HomeNewsWe’ll choke opposition: Zanu PF

We’ll choke opposition: Zanu PF


THE ruling Zanu PF party yesterday announced that it will use its parliamentary majority to tighten screws on civic society organisations and the opposition, whom it accuses of calling for more sanctions against its administration.


The West, notably United States (US) and the United Kingdom (UK), have said they are considering more sanctions against President Emmerson Mnangagwa and his government.

The US is looking at restricting local exports because of worker suppression by the government, while the UK is unimpressed by the worsening human rights situation and corruption cases involving Mnangagwa’s family.

Zanu PF acting spokesperson Patrick Chinamasa told journalists
during a party Press conference in Harare that they would respond to the measures proposed by the UK by piling pressure on “surrogate” citizens.

“Their (UK) threats to tighten sanctions on us at a time our government, through the Ministry of Foreign Affairs, is spearheading the President’s re-engagement and engagement strategy is regrettable,” Chinamasa said.

“If the British and Americans continue on that regrettable path, we will, through our Legislature, mobilise tough measures on their surrogates and sycophants here,” he said.
Chinamasa said the party would target the opposition and civic society through legislation.

“Our Parliament is ready and our people are ready. We are tired of being punch bags of this Uncle Tom politics,” he said.

Government has already started amending the Criminal Law (Codification and Reform) Act to make it a criminal offence for private citizens to negotiate with a foreign government.

Chinamasa said the law would be used as a weapon to punish alleged “surrogates and sycophants of the West”.

“I thought I had already mentioned that the government is putting in place and debating legislation to hit the surrogates and sycophants and agencies who are among us, who are citizens of Zimbabwe … we have power over our citizens, our citizens should not commit treasonous acts,” he said.

Mnangagwa also announced during his speech on the official opening of the Third Session of the Ninth Parliament of Zimbabwe that the Legislature will consider a Bill to regulate errant non-governmental organisations (NGOs) that do not operate in sync with government programmes.

“The British Parliament, where the blatant lies were made, among them that (suspended Zimbabwe Miners Federation president Henrietta) Rushwaya … is a niece of President Mnangagwa.

They also insinuate that Henrietta was doing so supposedly on behalf of the First Family. This is not only a ridiculous claim, but one that makes us question the mental faculties of the so-called House of Lords,” Chinamasa said.

Zanu PF believes there is an attempt by the UK to smear the name of Mnangagwa by fingering him in acts of corruption, looting and plunder.

“That was below the bar attempt to smear the global standing of our nation and President,” he said.

MDC Alliance secretary-general Chalton Hwende said they were not worried about Chinamasa’s utterances because already, the ruling party was repressive against the opposition and NGOs.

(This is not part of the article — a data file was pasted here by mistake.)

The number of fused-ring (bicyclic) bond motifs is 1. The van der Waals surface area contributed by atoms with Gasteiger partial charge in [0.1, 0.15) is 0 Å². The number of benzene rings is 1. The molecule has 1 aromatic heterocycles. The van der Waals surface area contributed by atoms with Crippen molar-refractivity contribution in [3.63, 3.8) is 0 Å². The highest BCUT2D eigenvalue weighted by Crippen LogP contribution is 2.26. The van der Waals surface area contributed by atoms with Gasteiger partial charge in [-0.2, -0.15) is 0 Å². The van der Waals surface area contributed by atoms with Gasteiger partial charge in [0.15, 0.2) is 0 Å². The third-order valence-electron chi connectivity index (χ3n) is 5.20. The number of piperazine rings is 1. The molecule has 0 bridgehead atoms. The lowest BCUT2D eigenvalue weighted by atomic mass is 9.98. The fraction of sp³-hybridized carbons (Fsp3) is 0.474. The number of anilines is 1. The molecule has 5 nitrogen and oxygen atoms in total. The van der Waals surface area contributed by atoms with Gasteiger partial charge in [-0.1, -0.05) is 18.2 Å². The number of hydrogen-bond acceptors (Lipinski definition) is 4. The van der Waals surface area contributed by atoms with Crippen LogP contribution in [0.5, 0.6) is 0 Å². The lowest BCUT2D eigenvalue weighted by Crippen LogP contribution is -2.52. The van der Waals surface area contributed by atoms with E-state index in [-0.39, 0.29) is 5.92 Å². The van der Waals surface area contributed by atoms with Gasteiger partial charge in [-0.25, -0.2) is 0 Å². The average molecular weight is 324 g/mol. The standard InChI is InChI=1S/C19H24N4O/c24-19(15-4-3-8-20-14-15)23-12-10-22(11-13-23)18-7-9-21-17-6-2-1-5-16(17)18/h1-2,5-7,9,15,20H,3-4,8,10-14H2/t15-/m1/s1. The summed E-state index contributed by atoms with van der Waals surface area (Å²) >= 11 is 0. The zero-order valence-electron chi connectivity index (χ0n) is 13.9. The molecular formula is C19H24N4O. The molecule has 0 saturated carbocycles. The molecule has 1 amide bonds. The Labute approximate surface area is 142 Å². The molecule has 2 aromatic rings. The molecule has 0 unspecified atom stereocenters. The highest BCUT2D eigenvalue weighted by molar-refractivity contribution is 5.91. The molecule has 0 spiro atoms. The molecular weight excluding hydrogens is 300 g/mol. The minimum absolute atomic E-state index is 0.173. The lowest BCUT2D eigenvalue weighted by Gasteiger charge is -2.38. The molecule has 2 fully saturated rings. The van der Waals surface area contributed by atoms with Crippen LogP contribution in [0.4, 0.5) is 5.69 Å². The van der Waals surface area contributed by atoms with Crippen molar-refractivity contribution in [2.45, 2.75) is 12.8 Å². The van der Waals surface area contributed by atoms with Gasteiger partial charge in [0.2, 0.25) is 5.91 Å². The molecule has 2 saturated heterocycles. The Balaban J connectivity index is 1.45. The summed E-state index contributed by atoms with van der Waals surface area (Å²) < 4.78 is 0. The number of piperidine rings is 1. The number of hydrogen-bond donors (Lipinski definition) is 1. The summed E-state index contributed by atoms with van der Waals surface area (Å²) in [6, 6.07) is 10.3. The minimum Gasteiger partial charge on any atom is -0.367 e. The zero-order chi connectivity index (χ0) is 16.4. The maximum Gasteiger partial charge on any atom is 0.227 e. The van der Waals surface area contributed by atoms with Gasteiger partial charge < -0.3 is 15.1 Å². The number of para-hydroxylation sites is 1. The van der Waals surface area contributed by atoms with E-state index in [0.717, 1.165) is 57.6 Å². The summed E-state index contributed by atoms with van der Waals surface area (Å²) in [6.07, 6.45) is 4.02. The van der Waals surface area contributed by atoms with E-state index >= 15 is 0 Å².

“As far as we are concerned, we know that Zanu PF has suspended the Constitution and any legality in Zimbabwe. Our members continue to be victimised without adherence to the Constitution and many are facing various charges. Whether they tighten regulations, it does not make any difference because Zanu PF is an autocratic regime,” he said.

“We are going to fight them in the streets. It is our democratic right to do so. We are not worried by their pronouncements because in any case they do not follow the Constitution.”

Chinamasa also rubbished opposition MDC-T leader Thokozani Khupe’s push for a government of national unity.

“The opposition must know that once they lose an election, they have no right to be in government. We have a two-thirds majority in Parliament and we won the election resoundingly, and so why should we have a government of national unity?” Chinamasa asked.

There has been speculation that since Khupe took over the MDC-T leadership in an acting capacity and asserted herself as the leader of the opposition in Parliament, she would soon sweet talk Zanu PF into a coalition government.

Chinamasa’s utterances on sanctions also came at a time the US went to the polls yesterday, and analysts have pointed out that whether current President Donald Trump or Joe Biden wins the elections, the US-Zimbabwe relations would remain frosty and the sanctions regime would be maintained.

Political analyst Alexander Rusero said: “Whatever way, Zimbabwe loses and it will change nothing because US institutions are a straitjacket and do not necessarily alter because some individual has occupied Office of the President. That said, Zimbabwe is understood better by the US government under Democrats than under Republicans.”

Another analyst Okay Machisa said: “I don’t see any foreign policy change in the US whether Trump gets it or Biden gets it. If you look at the time of George Bush, you go to Barack Obama and then Trump, you will see that the foreign policy on Zimbabwe has not really shifted and I foresee it actually being maintained like that.”

He said the onus was on Zimbabwe to show the international community that it had fundamentally shifted from Mugabeism.

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